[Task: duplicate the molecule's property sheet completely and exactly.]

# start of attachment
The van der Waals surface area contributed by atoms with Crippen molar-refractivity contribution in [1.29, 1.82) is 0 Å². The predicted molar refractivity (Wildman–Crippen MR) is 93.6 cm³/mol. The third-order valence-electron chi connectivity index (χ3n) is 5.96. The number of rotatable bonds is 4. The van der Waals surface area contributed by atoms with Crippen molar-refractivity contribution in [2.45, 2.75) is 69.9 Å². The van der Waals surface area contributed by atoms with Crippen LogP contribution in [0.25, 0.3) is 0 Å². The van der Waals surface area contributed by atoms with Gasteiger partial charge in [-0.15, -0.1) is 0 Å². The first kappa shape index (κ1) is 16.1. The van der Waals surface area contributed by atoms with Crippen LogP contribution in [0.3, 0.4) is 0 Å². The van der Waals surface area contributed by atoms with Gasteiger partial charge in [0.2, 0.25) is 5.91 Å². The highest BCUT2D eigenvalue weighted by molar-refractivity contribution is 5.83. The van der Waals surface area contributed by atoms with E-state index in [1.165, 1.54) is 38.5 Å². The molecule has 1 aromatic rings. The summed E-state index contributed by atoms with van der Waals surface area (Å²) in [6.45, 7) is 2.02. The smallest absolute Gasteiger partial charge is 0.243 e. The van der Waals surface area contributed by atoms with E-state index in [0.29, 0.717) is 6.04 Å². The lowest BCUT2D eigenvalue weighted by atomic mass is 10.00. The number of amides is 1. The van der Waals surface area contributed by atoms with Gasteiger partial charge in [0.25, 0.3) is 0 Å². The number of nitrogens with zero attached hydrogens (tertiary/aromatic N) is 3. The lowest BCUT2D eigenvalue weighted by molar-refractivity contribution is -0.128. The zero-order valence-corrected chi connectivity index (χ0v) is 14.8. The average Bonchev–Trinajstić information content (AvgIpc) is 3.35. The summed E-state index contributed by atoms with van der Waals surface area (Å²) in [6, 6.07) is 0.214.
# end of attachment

The van der Waals surface area contributed by atoms with Crippen molar-refractivity contribution in [1.29, 1.82) is 0 Å². The predicted molar refractivity (Wildman–Crippen MR) is 93.6 cm³/mol. The third-order valence-electron chi connectivity index (χ3n) is 5.96. The number of rotatable bonds is 4. The van der Waals surface area contributed by atoms with Crippen molar-refractivity contribution in [2.45, 2.75) is 69.9 Å². The van der Waals surface area contributed by atoms with Crippen LogP contribution in [0.25, 0.3) is 0 Å². The van der Waals surface area contributed by atoms with Gasteiger partial charge in [-0.15, -0.1) is 0 Å². The first kappa shape index (κ1) is 16.1. The van der Waals surface area contributed by atoms with Crippen LogP contribution in [0.3, 0.4) is 0 Å². The van der Waals surface area contributed by atoms with Gasteiger partial charge in [0.2, 0.25) is 5.91 Å². The highest BCUT2D eigenvalue weighted by molar-refractivity contribution is 5.83. The van der Waals surface area contributed by atoms with E-state index in [1.165, 1.54) is 38.5 Å². The molecule has 1 aromatic rings. The summed E-state index contributed by atoms with van der Waals surface area (Å²) in [6.45, 7) is 2.02. The smallest absolute Gasteiger partial charge is 0.243 e. The van der Waals surface area contributed by atoms with E-state index in [0.29, 0.717) is 6.04 Å². The lowest BCUT2D eigenvalue weighted by atomic mass is 10.00. The number of amides is 1. The van der Waals surface area contributed by atoms with Gasteiger partial charge in [0.25, 0.3) is 0 Å². The number of nitrogens with zero attached hydrogens (tertiary/aromatic N) is 3. The lowest BCUT2D eigenvalue weighted by molar-refractivity contribution is -0.128. The zero-order valence-corrected chi connectivity index (χ0v) is 14.8. The average Bonchev–Trinajstić information content (AvgIpc) is 3.35. The summed E-state index contributed by atoms with van der Waals surface area (Å²) in [6, 6.07) is 0.214.